A U.S. Aircraft Carrier Anchors Off Vietnam For The First Time Since The War : Parallels The USS Carl Vinson, a nuclear-powered carrier, is expected to spend four days at the port of Danang at a time of tensions over China's expansion in the South China Sea.
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A U.S. Aircraft Carrier Anchors Off Vietnam For The First Time Since The War

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A U.S. Aircraft Carrier Anchors Off Vietnam For The First Time Since The War

A U.S. Aircraft Carrier Anchors Off Vietnam For The First Time Since The War

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RACHEL MARTIN, HOST:

The USS Carl Vinson is in De Nang, Vietnam. And it is the first U.S. aircraft carrier visit since the end of the Vietnam War. And it comes at a time of increasing tension between the U.S. and China and between China and some of its neighbors, including Vietnam. Reporter Michael Sullivan has more.

(SOUNDBITE OF CHILD YELLING)

MICHAEL SULLIVAN, BYLINE: In the capital, Hanoi, there's plenty of reminders of what the Vietnamese call the American war. The B52 Victory Museum is one of them - wreckage of U.S. bombers scattered around the grounds, Vietnamese antiaircraft missiles flanking the entrance. What's missing is visitors.

PHAM HONG THUY: (Speaking Vietnamese).

SULLIVAN: 82-year-old Pham Hong Thuy, who's here attending his grandsons, says young people just aren't interested. People in their 20s and 30s don't know or care much about the war, he says. It's in the past. And the U.S. and Vietnam, he says, are now friends.

Vietnam's relationship with China, though, is way more complicated, says retired Major General Nguyen Duc Huy.

NGUYEN DUC HUY: (Speaking Vietnamese).

SULLIVAN: "In theory," he says, "we're friends. But they continue to take our islands and ocean whenever they have a chance. Please remember the Vietnamese people have thousands of years' experience fighting against the Chinese," he says. "What's going on now isn't new."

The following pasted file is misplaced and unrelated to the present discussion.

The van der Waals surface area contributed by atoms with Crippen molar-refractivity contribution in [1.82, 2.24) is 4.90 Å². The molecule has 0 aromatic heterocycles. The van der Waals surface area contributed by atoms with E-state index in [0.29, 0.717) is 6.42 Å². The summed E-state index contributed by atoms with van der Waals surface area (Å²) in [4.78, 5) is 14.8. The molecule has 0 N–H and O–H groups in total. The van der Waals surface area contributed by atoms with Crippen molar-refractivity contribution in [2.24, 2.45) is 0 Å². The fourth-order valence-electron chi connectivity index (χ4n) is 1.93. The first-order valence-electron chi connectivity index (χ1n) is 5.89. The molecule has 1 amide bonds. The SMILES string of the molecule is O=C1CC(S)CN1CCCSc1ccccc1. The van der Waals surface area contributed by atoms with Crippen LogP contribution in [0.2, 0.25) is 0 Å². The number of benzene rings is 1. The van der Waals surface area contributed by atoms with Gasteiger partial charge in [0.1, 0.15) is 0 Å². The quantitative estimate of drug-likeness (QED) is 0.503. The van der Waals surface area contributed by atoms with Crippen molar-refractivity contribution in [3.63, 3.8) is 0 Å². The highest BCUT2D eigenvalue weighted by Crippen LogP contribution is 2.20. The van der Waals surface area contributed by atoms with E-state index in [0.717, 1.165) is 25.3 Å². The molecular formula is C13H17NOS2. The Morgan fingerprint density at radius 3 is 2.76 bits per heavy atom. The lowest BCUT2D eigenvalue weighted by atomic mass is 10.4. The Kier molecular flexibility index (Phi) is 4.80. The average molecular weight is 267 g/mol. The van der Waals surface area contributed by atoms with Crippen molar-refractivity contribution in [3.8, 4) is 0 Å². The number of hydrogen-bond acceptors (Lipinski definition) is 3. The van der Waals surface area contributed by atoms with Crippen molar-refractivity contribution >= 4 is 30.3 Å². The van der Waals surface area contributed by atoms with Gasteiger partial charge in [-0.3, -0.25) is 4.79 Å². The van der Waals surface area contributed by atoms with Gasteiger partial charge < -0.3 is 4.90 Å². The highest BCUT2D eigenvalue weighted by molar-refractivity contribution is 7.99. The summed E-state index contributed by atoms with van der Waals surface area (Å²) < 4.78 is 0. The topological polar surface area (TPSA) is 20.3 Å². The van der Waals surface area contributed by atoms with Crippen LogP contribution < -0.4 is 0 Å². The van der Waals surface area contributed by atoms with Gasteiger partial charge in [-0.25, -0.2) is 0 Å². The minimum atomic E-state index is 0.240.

HUY: (Speaking Vietnamese).

SULLIVAN: The 88-year-old general is sharp as a tack and proud to show a picture of him with Fidel Castro in Vietnam's Quang Tri province in 1973. He's fought the French, the Americans, the Khmer Rouge and the Chinese twice now, he says - during the 1979 border war and again in the mid-'80s. Not surprisingly, he thinks this week's U.S. aircraft carrier visit is a good thing.

HUY: (Speaking Vietnamese).

SULLIVAN: "We welcome the visit of such a mighty show of force by a friend."

Carl Thayer, a longtime Vietnam watcher at the University of New South Wales Canberra, says the carrier visit is another move forward in the relationship between the two former foes, one Vietnam was initially reluctant to agree to to avoid antagonizing China.

CARL THAYER: It was U.S. initiative to request the carrier visit. And Vietnam has taken a deep breath and decided that it's worth the risk to bring an American carrier there because of China's unrelenting militarization.

SULLIVAN: And then there's the optics.

THAYER: The USS Carl Vinson is the mightiest warship afloat. It brings, along with its escort ship, more firepower than China can assemble in all of its seven artificial islands or even its South Sea fleet, basically.

SULLIVAN: Hoang Ngoc Giao, who directs the Institute for Policy, Law and Development Studies in Hanoi, also says the ship visit is a warning to China, though Vietnam's government has been very careful not to label it as such. And he also gives credit to President Trump for a more robust U.S. presence in the South China Sea.

HOANG NGOC GIAO: (Speaking Vietnamese).

SULLIVAN: "I think Mr. Trump has taken stronger steps in the South China Sea. Under the Obama administration," he says, "there was much talk but little action. If the Obama administration had been this strong," he says, "I don't think China would've done all its militarization in the Paracel and Spratly Islands."

In De Nang, where the Carl Vinson will be spending the next few days, the visit is also getting high marks, especially from fishermen in Da Nang Harbor who frequently tangle with Chinese vessels at sea, says Captain Pham Van Thanh.

PHAM VAN THANH: (Speaking Vietnamese).

SULLIVAN: "The more U.S. ships there are, the less we'll be harassed by the Chinese," he says, "and things will be more stable. Until then, there's nothing we can do."

For NPR News, I'm Michael Sullivan in Da Nang.

(SOUNDBITE OF CUONG VU TRIO'S "LET'S GET BACK")

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